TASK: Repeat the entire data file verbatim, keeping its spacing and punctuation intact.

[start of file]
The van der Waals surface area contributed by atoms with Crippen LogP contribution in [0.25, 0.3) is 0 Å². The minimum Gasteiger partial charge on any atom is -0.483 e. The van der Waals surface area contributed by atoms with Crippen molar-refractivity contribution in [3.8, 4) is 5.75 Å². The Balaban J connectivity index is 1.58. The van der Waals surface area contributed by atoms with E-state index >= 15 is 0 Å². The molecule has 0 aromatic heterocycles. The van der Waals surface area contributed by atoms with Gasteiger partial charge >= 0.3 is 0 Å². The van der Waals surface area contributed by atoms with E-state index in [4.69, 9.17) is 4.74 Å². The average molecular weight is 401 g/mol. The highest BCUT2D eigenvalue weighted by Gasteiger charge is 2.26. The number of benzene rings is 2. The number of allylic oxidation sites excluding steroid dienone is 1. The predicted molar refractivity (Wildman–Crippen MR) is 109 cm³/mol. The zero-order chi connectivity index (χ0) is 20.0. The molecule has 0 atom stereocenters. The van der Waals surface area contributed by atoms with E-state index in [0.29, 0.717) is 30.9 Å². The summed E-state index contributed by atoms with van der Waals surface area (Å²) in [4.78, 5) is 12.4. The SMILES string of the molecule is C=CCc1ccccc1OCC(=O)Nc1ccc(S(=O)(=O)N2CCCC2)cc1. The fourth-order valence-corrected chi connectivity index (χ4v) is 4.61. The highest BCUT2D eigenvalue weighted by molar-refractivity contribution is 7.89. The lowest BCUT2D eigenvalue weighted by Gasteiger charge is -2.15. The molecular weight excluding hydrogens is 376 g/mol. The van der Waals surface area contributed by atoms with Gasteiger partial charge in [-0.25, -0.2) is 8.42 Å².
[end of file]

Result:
The van der Waals surface area contributed by atoms with Crippen LogP contribution in [0.25, 0.3) is 0 Å². The minimum Gasteiger partial charge on any atom is -0.483 e. The van der Waals surface area contributed by atoms with Crippen molar-refractivity contribution in [3.8, 4) is 5.75 Å². The Balaban J connectivity index is 1.58. The van der Waals surface area contributed by atoms with E-state index >= 15 is 0 Å². The molecule has 0 aromatic heterocycles. The van der Waals surface area contributed by atoms with Gasteiger partial charge >= 0.3 is 0 Å². The van der Waals surface area contributed by atoms with E-state index in [4.69, 9.17) is 4.74 Å². The average molecular weight is 401 g/mol. The highest BCUT2D eigenvalue weighted by Gasteiger charge is 2.26. The number of benzene rings is 2. The number of allylic oxidation sites excluding steroid dienone is 1. The predicted molar refractivity (Wildman–Crippen MR) is 109 cm³/mol. The zero-order chi connectivity index (χ0) is 20.0. The molecule has 0 atom stereocenters. The van der Waals surface area contributed by atoms with E-state index in [0.29, 0.717) is 30.9 Å². The summed E-state index contributed by atoms with van der Waals surface area (Å²) in [4.78, 5) is 12.4. The SMILES string of the molecule is C=CCc1ccccc1OCC(=O)Nc1ccc(S(=O)(=O)N2CCCC2)cc1. The fourth-order valence-corrected chi connectivity index (χ4v) is 4.61. The highest BCUT2D eigenvalue weighted by molar-refractivity contribution is 7.89. The lowest BCUT2D eigenvalue weighted by Gasteiger charge is -2.15. The molecular weight excluding hydrogens is 376 g/mol. The van der Waals surface area contributed by atoms with Gasteiger partial charge in [-0.25, -0.2) is 8.42 Å².